5 December, 2017 By: Kasey Clark
With the longest coastline in Australia, it’s no surprise that WA company Carnegie Clean Energy is leading the way in harnessing the power of waves and turning them into renewable energy.
With project sites in WA at Fremantle, Garden Island and soon Albany, Carnegie currently sells enough power back into the WA grid to provide a constant supply for approximately 200 homes.
The ups and downs of wave
Since the first trial wave park opened in Portugal back in 2008, the race has been on to find a way to harness the power of waves.
“Wave energy is really the last untapped, large-scale renewable-energy resource,” says Ottaviano.
“It’s globally distributed and abundant. There’s enough energy in the oceans’ waves to power the world multiple times over.”
Wave technology also doesn’t compete for space on land. “Solar farms are great, but they do take up space,” says Ottaviano.
“Wind is better from a space point of view, but it has a visual impact. With our technology, it’s fully submerged, so it’s invisible and it’s offshore.”
There are obvious challenges for wave power – the environment is wet, it’s corrosive, and it’s offshore, so it’s remote and difficult to reach.
Ottaviano says that while wave energy is consistent and predictable, very infrequently, it’s generated in an extreme environment with massive waves and weather.
“For one per cent of the time, it [the technology] has to be robust enough to survive an exponential increase in energy.”
Given the challenges, wave technology has seen many different technological approaches trialled and tested, from floating to riding the waves or using wave surges to generate power.
When Carnegie started testing its technology ten years ago, which deploys buoys that sit under the water, it was one of up to 40 companies developing prototypes.
Many of those 40 companies did not make it, with technologies failing to perform and investors shy about taking the leap to fund commercialisation.
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Such teething problems are not unique to wave, says Ottaviano.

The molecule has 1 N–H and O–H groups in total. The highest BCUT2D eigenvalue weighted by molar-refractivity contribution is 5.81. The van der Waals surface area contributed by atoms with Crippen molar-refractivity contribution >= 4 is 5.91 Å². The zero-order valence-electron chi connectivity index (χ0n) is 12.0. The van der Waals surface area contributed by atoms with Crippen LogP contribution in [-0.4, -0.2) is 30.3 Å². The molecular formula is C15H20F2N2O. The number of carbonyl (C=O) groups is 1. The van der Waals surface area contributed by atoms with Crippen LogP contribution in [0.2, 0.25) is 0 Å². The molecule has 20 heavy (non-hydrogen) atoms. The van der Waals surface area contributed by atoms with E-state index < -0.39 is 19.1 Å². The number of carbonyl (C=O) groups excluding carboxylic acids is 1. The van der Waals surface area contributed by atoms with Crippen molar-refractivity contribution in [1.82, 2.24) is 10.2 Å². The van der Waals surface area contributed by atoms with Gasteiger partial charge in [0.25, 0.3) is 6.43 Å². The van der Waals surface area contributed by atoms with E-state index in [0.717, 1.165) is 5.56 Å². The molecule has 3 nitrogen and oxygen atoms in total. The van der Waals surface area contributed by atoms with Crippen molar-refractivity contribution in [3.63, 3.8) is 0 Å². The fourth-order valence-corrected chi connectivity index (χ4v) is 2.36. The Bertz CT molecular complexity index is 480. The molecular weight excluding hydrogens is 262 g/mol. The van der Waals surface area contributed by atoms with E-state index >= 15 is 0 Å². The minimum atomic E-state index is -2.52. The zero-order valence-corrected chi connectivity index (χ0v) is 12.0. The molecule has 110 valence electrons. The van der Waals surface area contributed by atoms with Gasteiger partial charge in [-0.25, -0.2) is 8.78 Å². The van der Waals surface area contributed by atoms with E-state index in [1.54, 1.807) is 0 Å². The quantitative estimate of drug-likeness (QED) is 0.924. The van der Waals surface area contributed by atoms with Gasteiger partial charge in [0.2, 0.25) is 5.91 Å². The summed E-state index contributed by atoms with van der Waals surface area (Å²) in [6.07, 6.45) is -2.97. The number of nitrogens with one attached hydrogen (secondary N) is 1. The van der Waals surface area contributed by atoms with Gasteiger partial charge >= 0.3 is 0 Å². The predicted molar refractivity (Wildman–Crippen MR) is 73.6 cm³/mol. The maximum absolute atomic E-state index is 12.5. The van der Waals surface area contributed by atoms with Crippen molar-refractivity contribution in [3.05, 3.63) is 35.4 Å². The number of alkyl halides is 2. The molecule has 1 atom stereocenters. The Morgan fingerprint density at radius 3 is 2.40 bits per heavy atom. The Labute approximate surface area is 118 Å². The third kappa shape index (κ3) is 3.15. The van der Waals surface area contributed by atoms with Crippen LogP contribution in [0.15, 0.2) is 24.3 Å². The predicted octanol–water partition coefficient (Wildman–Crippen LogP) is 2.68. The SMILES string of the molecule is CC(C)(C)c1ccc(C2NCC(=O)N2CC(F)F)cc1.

“All new power technologies have typically been developed over decades and typically by governments, using billions of dollars.”
Carnegie’s success where others have failed is due both to developing technology that works and the local support the company has enjoyed.
“We’re the biggest employer in the renewable-energy sector in WA and we’ve got thousands of WA shareholders.
"This is a great Western Australian story,” he says.
What’s next? The Albany project
After a decade of research, prototypes, trials, technology, funding rounds and sharemarket listings, the expectation is that over the next decade wave energy will begin to deliver on its promise.
As the technology is manufactured and deployed on scale, the price of wave energy is expected to become more competitive and therefore accessible.
Carnegie’s next deployment will be in Albany to help the Shire of Albany with its vision of becoming completely self-sufficient in power production.
The new project will be furthered boosted by Carnegie’s partnership with the new national Wave Energy Research Centre, also being built in Albany, which will put WA front and centre for research into wave, tidal and offshore wind energy.
“That Albany project will initially involve the deployment of one of our CETO 6 units, which is our next-generation commercial prototype,” says Ottaviano.
“That’s really significant for us, because it’s the first product that will then go into commercial use and mark the transition from our being an R&D company to being a commercial company.”
The impact on WA shores – and citizens
So, what’s the upshot for Western Australians? Ultimately, says Ottaviano, a significant proportion of WA’s energy could come from the ocean’s waves in our own backyard.
“Realistically, I think we should be aiming for something like 10 or 20 per cent of WA’s energy coming from its ocean in the next couple of decades," he says.
“It’s also an opportunity for Australia to actually own the intellectual property around wave technology. That’s unusual. Mostly, Australians are very good at inventing things and very bad at commercialising them.
“This could be a chance to hang on to the IP and exploit that internationally.”
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